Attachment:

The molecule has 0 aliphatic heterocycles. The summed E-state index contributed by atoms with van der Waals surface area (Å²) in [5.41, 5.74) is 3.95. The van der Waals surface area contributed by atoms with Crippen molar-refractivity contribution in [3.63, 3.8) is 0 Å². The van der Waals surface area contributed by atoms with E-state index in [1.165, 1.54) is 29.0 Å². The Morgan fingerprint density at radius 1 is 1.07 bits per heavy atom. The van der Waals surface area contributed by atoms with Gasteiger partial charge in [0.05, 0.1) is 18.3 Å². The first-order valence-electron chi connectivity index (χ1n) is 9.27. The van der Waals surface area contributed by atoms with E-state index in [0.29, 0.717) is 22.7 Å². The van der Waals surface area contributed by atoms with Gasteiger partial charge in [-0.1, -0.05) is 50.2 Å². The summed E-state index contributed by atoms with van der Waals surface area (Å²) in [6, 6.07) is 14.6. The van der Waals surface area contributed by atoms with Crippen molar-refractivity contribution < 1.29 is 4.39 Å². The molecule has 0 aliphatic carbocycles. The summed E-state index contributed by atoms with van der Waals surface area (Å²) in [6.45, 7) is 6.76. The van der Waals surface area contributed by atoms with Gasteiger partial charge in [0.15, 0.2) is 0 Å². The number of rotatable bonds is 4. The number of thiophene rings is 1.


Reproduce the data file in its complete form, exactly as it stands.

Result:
The molecule has 0 aliphatic heterocycles. The summed E-state index contributed by atoms with van der Waals surface area (Å²) in [5.41, 5.74) is 3.95. The van der Waals surface area contributed by atoms with Crippen molar-refractivity contribution in [3.63, 3.8) is 0 Å². The van der Waals surface area contributed by atoms with E-state index in [1.165, 1.54) is 29.0 Å². The Morgan fingerprint density at radius 1 is 1.07 bits per heavy atom. The van der Waals surface area contributed by atoms with Gasteiger partial charge in [0.05, 0.1) is 18.3 Å². The first-order valence-electron chi connectivity index (χ1n) is 9.27. The van der Waals surface area contributed by atoms with E-state index in [0.29, 0.717) is 22.7 Å². The van der Waals surface area contributed by atoms with Gasteiger partial charge in [-0.1, -0.05) is 50.2 Å². The summed E-state index contributed by atoms with van der Waals surface area (Å²) in [6, 6.07) is 14.6. The van der Waals surface area contributed by atoms with Crippen molar-refractivity contribution < 1.29 is 4.39 Å². The molecule has 0 aliphatic carbocycles. The summed E-state index contributed by atoms with van der Waals surface area (Å²) in [6.45, 7) is 6.76. The van der Waals surface area contributed by atoms with Gasteiger partial charge in [0.15, 0.2) is 0 Å². The number of rotatable bonds is 4. The number of thiophene rings is 1.